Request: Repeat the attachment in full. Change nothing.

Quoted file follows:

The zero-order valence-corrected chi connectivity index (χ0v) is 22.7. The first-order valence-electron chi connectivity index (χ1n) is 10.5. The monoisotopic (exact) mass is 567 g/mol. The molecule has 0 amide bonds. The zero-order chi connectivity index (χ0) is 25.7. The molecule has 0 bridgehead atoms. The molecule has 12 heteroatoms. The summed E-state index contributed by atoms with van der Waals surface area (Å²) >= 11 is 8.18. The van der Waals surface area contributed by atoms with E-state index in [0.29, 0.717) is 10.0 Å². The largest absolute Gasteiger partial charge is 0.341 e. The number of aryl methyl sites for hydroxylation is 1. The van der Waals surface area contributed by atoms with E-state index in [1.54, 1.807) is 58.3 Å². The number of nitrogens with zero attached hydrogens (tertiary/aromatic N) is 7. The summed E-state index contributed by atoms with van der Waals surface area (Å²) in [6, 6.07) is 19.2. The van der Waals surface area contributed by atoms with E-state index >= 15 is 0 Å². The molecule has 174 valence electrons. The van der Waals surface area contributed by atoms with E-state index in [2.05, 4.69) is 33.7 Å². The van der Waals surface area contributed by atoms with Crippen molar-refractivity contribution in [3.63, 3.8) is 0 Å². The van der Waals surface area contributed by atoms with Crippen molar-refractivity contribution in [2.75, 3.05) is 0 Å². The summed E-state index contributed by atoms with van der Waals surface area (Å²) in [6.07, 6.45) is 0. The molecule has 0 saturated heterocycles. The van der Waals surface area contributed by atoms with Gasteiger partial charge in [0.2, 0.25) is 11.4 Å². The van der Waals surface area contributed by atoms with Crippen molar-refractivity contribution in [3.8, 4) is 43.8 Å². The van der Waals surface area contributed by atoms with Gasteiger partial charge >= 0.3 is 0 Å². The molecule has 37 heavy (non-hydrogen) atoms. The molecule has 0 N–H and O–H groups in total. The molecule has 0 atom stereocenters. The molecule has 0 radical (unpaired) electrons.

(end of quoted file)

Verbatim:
The zero-order valence-corrected chi connectivity index (χ0v) is 22.7. The first-order valence-electron chi connectivity index (χ1n) is 10.5. The monoisotopic (exact) mass is 567 g/mol. The molecule has 0 amide bonds. The zero-order chi connectivity index (χ0) is 25.7. The molecule has 0 bridgehead atoms. The molecule has 12 heteroatoms. The summed E-state index contributed by atoms with van der Waals surface area (Å²) >= 11 is 8.18. The van der Waals surface area contributed by atoms with E-state index in [0.29, 0.717) is 10.0 Å². The largest absolute Gasteiger partial charge is 0.341 e. The number of aryl methyl sites for hydroxylation is 1. The van der Waals surface area contributed by atoms with E-state index in [1.54, 1.807) is 58.3 Å². The number of nitrogens with zero attached hydrogens (tertiary/aromatic N) is 7. The summed E-state index contributed by atoms with van der Waals surface area (Å²) in [6, 6.07) is 19.2. The van der Waals surface area contributed by atoms with E-state index >= 15 is 0 Å². The molecule has 174 valence electrons. The van der Waals surface area contributed by atoms with E-state index in [2.05, 4.69) is 33.7 Å². The van der Waals surface area contributed by atoms with Crippen molar-refractivity contribution in [3.63, 3.8) is 0 Å². The van der Waals surface area contributed by atoms with Crippen molar-refractivity contribution in [2.75, 3.05) is 0 Å². The summed E-state index contributed by atoms with van der Waals surface area (Å²) in [6.07, 6.45) is 0. The molecule has 0 saturated heterocycles. The van der Waals surface area contributed by atoms with Gasteiger partial charge in [0.2, 0.25) is 11.4 Å². The van der Waals surface area contributed by atoms with Crippen molar-refractivity contribution in [3.8, 4) is 43.8 Å². The van der Waals surface area contributed by atoms with Gasteiger partial charge >= 0.3 is 0 Å². The molecule has 37 heavy (non-hydrogen) atoms. The molecule has 0 N–H and O–H groups in total. The molecule has 0 atom stereocenters. The molecule has 0 radical (unpaired) electrons.